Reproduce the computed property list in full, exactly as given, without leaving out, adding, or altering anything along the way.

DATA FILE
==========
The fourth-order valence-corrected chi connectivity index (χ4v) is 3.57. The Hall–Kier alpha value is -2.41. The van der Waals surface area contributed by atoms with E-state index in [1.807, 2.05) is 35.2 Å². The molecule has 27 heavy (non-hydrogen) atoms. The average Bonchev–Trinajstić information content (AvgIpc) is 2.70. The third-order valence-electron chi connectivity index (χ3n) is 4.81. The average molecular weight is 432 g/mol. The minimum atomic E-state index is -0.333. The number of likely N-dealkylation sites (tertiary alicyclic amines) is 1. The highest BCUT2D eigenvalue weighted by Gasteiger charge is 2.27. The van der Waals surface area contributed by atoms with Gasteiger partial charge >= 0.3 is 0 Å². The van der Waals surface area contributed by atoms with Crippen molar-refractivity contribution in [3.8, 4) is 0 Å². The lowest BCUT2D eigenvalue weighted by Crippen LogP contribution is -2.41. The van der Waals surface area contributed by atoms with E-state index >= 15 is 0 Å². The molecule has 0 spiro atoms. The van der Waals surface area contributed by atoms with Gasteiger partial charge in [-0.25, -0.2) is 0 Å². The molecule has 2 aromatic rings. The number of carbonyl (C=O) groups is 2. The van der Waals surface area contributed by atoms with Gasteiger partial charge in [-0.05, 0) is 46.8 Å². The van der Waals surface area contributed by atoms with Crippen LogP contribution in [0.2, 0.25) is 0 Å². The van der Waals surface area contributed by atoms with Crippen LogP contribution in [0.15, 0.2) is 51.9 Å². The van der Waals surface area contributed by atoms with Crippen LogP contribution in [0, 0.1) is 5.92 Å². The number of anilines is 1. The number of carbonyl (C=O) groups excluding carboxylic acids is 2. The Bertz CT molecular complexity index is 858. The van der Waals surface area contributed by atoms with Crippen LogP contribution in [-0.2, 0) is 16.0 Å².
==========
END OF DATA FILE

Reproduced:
The fourth-order valence-corrected chi connectivity index (χ4v) is 3.57. The Hall–Kier alpha value is -2.41. The van der Waals surface area contributed by atoms with E-state index in [1.807, 2.05) is 35.2 Å². The molecule has 27 heavy (non-hydrogen) atoms. The average Bonchev–Trinajstić information content (AvgIpc) is 2.70. The third-order valence-electron chi connectivity index (χ3n) is 4.81. The average molecular weight is 432 g/mol. The minimum atomic E-state index is -0.333. The number of likely N-dealkylation sites (tertiary alicyclic amines) is 1. The highest BCUT2D eigenvalue weighted by Gasteiger charge is 2.27. The van der Waals surface area contributed by atoms with Gasteiger partial charge >= 0.3 is 0 Å². The van der Waals surface area contributed by atoms with Crippen molar-refractivity contribution in [3.8, 4) is 0 Å². The lowest BCUT2D eigenvalue weighted by Crippen LogP contribution is -2.41. The van der Waals surface area contributed by atoms with E-state index >= 15 is 0 Å². The molecule has 0 spiro atoms. The van der Waals surface area contributed by atoms with Gasteiger partial charge in [-0.25, -0.2) is 0 Å². The molecule has 2 aromatic rings. The number of carbonyl (C=O) groups is 2. The van der Waals surface area contributed by atoms with Gasteiger partial charge in [-0.05, 0) is 46.8 Å². The van der Waals surface area contributed by atoms with Crippen LogP contribution in [0.2, 0.25) is 0 Å². The van der Waals surface area contributed by atoms with Crippen LogP contribution in [0.15, 0.2) is 51.9 Å². The van der Waals surface area contributed by atoms with Crippen LogP contribution in [0, 0.1) is 5.92 Å². The number of anilines is 1. The number of carbonyl (C=O) groups excluding carboxylic acids is 2. The Bertz CT molecular complexity index is 858. The van der Waals surface area contributed by atoms with Crippen LogP contribution in [-0.2, 0) is 16.0 Å².